Four EU member states, including Spain, have spoken out ahead of Friday's key deadline against a proposal to label nuclear and natural gas projects as climate-friendly investments under certain circumstances.
The European Commission's plan "puts the energy transition in the European Union and globally at risk... by de facto granting [gas and nuclear] the same treatment as unquestionable green technologies such as wind and solar energy," ministers from Spain, Austria, Denmark and Luxembourg wrote.
🔊🇪🇸🇦🇹🇩🇰🇱🇺 defenderán en el Consejo informal @EUCouncil #ENVI en @AmiensMetropole una posición común cuestionando la propuesta de la @EU_Commission de incorporar gas y nuclear en la taxonomía #taxonomy
❌🛢☢️ Gas & nuclear no son #sostenibles♻️
Infórmate⤵️ pic.twitter.com/o9eEmuLz6L— ESPAÑA EN LA UE (@UeEspana) January 20, 2022
The letter to the EU executive branch, published on Twitter by the Spanish late Thursday, came one day before the deadline for member states to give their official feedback to the proposal, which was sent out three weeks ago.
On the Spanish side, the letter is signed by the Deputy Prime Minister and Minister for the Ecological Transition and the Demographic Challenge, Teresa Ribera.
The EU has committed to reaching net-zero greenhouse emissions by 2050, and trillions of euros in public and private investment is needed to make this happen. The EU now wants to offer guidance about which investments count as eco-friendly.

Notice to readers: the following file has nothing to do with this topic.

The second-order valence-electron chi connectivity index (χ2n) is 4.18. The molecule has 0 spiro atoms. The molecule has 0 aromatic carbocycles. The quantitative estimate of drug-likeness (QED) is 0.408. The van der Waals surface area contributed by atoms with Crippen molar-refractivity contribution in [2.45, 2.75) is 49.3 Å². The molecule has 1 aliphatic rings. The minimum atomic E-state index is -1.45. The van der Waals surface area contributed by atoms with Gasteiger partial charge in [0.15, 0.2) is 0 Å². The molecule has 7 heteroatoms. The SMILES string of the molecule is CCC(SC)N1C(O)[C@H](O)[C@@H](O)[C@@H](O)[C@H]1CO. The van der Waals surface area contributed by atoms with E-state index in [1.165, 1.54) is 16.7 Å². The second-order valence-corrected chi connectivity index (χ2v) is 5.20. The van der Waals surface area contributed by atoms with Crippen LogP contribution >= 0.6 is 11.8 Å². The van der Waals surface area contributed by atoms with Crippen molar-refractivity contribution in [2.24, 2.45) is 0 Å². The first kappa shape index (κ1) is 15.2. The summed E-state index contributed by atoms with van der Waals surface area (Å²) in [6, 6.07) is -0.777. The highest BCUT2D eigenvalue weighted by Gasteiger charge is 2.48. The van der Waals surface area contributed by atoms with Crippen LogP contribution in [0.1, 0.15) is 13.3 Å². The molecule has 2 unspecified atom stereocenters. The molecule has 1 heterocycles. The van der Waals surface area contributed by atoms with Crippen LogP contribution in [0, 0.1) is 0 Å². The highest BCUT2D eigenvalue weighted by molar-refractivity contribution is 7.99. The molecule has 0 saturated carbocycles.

The 27 EU countries have very different energy mixes and visions of how to reach zero emissions - whether it be nuclear, fossil fuel natural gas or sources like wind, solar or tidal.
Almost zero carbon
A German government spokesperson said on Friday Berlin would in its feedback "clearly voice its firm conviction that nuclear energy should not be classified as sustainable."
From the other camp, the Czech government said it would tell the commission it had not gone far enough with its eligibility criteria for nuclear and gas, local media reported.
Nuclear energy is almost zero carbon but produces radioactive waste. Natural gas is a fossil fuel but cleaner than coal and other alternatives, and for some therefore a useful transitional energy source.